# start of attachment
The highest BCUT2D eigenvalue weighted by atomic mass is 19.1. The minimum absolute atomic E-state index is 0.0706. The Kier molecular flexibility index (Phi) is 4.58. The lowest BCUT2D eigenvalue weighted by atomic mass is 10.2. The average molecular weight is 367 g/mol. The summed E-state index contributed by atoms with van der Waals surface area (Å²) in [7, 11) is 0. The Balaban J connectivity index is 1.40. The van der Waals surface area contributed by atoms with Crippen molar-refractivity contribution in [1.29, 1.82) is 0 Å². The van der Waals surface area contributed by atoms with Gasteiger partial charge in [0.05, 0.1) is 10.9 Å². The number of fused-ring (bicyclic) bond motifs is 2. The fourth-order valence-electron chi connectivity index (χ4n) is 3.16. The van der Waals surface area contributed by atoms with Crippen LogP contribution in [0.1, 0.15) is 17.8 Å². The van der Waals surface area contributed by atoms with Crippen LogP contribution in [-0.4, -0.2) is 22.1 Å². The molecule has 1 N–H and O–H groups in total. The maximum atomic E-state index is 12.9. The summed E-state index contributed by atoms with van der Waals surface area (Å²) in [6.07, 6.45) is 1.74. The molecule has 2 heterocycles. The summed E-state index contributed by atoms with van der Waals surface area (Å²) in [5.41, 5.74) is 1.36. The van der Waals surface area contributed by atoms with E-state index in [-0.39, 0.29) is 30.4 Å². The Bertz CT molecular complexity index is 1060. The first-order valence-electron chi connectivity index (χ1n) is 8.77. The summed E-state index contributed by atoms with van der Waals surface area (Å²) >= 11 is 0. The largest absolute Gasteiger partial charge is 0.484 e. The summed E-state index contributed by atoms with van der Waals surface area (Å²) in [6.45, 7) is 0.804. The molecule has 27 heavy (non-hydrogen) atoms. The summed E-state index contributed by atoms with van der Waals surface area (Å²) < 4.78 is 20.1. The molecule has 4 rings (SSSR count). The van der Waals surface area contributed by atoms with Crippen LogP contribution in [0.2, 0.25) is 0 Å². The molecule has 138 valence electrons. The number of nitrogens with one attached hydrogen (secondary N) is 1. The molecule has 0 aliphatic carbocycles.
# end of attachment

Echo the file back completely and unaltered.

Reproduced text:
The highest BCUT2D eigenvalue weighted by atomic mass is 19.1. The minimum absolute atomic E-state index is 0.0706. The Kier molecular flexibility index (Phi) is 4.58. The lowest BCUT2D eigenvalue weighted by atomic mass is 10.2. The average molecular weight is 367 g/mol. The summed E-state index contributed by atoms with van der Waals surface area (Å²) in [7, 11) is 0. The Balaban J connectivity index is 1.40. The van der Waals surface area contributed by atoms with Crippen molar-refractivity contribution in [1.29, 1.82) is 0 Å². The van der Waals surface area contributed by atoms with Gasteiger partial charge in [0.05, 0.1) is 10.9 Å². The number of fused-ring (bicyclic) bond motifs is 2. The fourth-order valence-electron chi connectivity index (χ4n) is 3.16. The van der Waals surface area contributed by atoms with Crippen LogP contribution in [0.1, 0.15) is 17.8 Å². The van der Waals surface area contributed by atoms with Crippen LogP contribution in [-0.4, -0.2) is 22.1 Å². The molecule has 1 N–H and O–H groups in total. The maximum atomic E-state index is 12.9. The summed E-state index contributed by atoms with van der Waals surface area (Å²) in [6.07, 6.45) is 1.74. The molecule has 2 heterocycles. The summed E-state index contributed by atoms with van der Waals surface area (Å²) in [5.41, 5.74) is 1.36. The van der Waals surface area contributed by atoms with E-state index in [-0.39, 0.29) is 30.4 Å². The Bertz CT molecular complexity index is 1060. The first-order valence-electron chi connectivity index (χ1n) is 8.77. The summed E-state index contributed by atoms with van der Waals surface area (Å²) >= 11 is 0. The largest absolute Gasteiger partial charge is 0.484 e. The summed E-state index contributed by atoms with van der Waals surface area (Å²) in [6.45, 7) is 0.804. The molecule has 27 heavy (non-hydrogen) atoms. The summed E-state index contributed by atoms with van der Waals surface area (Å²) < 4.78 is 20.1. The molecule has 4 rings (SSSR count). The van der Waals surface area contributed by atoms with Crippen LogP contribution in [0.2, 0.25) is 0 Å². The molecule has 138 valence electrons. The number of nitrogens with one attached hydrogen (secondary N) is 1. The molecule has 0 aliphatic carbocycles.